Such scenes suggest how dark real life was for the majority of the populations of most European countries in the 15th and 16th centuries, and perhaps not so dissimilar to the things Shakespeare would certainly have witnessed in London: it was both entertainment, and a dreadful warning.
Unless Shakespeare travelled to Italy and witnessed the art of Michelangelo (which it would have been easy enough to do) there was no opportunity for him to have seen the Florentine’s work in London, let alone Stratford, but he may certainly have read Michelangelo’s vivid autobiography (which was published in the artist’s lifetime) which would undoubtedly have been available in London. The inquisitive Shakespeare might also have spoken to many a merchant seaman just returned from Florence or Rome, who may have seen the public sculptures of Michelangelo. Perhaps Shakespeare saw copies of the Master’s work drawn by travelling artists, or engraved copies of his architectural plans?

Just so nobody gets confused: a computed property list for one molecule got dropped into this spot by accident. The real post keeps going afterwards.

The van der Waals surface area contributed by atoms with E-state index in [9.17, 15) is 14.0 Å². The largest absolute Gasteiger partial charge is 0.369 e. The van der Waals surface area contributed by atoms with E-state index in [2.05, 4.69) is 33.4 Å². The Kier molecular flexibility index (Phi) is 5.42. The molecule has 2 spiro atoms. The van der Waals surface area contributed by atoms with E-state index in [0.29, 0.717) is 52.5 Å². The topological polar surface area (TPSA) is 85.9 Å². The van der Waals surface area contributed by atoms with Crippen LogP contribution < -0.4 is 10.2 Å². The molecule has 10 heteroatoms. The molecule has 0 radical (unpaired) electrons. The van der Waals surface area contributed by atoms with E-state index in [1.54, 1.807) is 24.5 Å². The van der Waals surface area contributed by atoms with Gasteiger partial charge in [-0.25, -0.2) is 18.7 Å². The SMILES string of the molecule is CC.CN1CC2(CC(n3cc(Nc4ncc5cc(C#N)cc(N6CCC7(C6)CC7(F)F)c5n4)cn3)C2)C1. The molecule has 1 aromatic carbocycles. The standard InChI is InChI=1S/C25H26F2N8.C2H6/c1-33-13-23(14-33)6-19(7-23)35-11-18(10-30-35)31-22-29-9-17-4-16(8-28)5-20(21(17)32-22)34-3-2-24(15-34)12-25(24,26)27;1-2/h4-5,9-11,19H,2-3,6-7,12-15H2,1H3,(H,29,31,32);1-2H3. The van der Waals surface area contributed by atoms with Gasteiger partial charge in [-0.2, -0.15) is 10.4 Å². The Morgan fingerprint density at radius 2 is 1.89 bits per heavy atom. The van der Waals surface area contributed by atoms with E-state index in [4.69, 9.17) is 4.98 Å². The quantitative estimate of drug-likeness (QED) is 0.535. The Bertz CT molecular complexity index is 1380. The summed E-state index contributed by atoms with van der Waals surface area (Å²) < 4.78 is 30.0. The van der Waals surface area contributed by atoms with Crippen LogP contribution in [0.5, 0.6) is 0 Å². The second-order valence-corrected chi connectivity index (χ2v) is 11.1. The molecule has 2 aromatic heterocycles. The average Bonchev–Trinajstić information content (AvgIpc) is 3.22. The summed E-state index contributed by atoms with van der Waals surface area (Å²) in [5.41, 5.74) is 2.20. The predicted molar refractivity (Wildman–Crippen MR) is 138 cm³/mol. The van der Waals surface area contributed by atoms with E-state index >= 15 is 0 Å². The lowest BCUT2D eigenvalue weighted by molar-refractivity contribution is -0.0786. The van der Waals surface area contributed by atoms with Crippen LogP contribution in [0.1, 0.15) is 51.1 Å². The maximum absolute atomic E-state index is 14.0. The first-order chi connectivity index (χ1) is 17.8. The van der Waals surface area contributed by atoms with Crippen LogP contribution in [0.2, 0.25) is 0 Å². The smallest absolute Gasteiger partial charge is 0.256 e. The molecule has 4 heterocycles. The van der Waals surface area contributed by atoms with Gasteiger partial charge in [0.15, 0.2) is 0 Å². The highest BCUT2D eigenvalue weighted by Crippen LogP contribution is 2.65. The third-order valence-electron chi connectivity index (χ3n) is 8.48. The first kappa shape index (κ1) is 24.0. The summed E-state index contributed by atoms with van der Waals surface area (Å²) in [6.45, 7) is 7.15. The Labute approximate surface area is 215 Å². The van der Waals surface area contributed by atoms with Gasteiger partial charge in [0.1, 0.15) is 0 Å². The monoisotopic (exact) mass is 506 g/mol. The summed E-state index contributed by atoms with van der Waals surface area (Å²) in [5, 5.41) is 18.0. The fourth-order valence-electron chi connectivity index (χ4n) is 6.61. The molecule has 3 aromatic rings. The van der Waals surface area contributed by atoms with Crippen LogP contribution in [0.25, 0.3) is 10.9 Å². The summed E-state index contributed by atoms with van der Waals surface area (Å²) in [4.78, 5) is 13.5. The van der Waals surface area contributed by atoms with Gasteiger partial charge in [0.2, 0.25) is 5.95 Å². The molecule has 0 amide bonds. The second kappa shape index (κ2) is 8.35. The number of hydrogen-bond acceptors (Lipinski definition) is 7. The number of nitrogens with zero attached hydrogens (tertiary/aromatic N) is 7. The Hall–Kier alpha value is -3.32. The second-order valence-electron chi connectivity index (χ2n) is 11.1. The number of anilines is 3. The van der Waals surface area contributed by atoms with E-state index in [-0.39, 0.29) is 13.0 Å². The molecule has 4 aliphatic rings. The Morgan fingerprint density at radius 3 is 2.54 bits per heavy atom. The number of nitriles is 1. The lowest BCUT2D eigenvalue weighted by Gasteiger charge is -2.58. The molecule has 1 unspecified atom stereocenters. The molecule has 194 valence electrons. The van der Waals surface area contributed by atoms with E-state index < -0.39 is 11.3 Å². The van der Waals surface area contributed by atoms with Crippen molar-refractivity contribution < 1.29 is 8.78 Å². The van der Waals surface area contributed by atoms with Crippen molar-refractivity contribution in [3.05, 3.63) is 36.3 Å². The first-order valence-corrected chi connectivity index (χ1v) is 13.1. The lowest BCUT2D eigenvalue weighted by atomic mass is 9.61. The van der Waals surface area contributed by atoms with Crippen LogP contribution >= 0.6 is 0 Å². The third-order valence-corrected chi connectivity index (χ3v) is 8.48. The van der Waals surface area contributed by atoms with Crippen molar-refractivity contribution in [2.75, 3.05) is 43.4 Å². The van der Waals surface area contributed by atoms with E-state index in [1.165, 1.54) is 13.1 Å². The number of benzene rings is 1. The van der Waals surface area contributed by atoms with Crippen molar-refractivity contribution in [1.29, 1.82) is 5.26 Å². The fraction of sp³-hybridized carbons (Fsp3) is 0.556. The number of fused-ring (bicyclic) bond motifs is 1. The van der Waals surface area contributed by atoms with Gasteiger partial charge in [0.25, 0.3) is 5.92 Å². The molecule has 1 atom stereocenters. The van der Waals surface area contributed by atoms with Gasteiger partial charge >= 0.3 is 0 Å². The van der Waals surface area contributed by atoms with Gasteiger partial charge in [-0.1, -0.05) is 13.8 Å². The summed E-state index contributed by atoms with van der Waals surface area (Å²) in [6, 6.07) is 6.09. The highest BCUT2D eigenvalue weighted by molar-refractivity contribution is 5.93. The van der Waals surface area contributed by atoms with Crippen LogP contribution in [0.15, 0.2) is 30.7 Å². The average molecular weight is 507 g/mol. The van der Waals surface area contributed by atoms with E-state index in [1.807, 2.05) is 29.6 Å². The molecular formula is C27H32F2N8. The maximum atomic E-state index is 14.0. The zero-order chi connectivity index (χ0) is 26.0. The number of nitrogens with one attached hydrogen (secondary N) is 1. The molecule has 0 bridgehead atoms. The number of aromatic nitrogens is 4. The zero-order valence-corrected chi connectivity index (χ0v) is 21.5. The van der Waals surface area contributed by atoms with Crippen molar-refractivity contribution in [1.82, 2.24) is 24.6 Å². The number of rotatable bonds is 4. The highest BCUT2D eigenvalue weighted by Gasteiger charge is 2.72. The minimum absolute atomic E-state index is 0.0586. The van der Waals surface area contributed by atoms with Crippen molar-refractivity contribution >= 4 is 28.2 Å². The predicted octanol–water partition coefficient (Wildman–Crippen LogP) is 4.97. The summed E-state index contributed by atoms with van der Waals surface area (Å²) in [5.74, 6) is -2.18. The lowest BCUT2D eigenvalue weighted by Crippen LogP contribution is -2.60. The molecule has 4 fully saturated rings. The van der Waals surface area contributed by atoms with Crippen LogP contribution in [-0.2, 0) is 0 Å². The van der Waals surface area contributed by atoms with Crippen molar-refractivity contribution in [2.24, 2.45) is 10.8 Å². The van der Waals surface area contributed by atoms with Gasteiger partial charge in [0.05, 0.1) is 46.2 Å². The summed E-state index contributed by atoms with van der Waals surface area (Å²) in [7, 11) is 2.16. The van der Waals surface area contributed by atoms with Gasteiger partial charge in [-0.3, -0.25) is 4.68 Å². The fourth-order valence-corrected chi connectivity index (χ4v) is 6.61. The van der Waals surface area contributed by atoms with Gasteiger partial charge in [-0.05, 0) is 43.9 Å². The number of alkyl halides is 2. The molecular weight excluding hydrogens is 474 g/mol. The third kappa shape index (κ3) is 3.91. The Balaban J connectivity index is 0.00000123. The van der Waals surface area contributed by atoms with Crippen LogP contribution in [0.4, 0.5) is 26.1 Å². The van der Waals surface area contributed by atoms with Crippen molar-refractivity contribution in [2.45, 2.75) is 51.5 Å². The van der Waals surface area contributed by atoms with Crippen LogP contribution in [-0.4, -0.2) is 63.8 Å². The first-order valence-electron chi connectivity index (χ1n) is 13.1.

Not marble, nor the gilded monuments
Of princes, shall outlive this powerful rhyme;
But you shall shine more bright in these contents
Than unswept stone, besmear’d with sluttish time.
When wasteful war shall statues overturn,
And broils root out the work of masonry,
Nor Mars his sword, nor war’s quick fire shall burn
The living record of your memory.
‘Gainst death, and all oblivious enmity
Shall you pace forth; your praise shall still find room
Even in the eyes of all posterity
That wear this world out to the ending doom.
So, till the judgment that yourself arise,
You live in this, and dwell in lovers’ eyes.
Shakespeare — Sonnet 55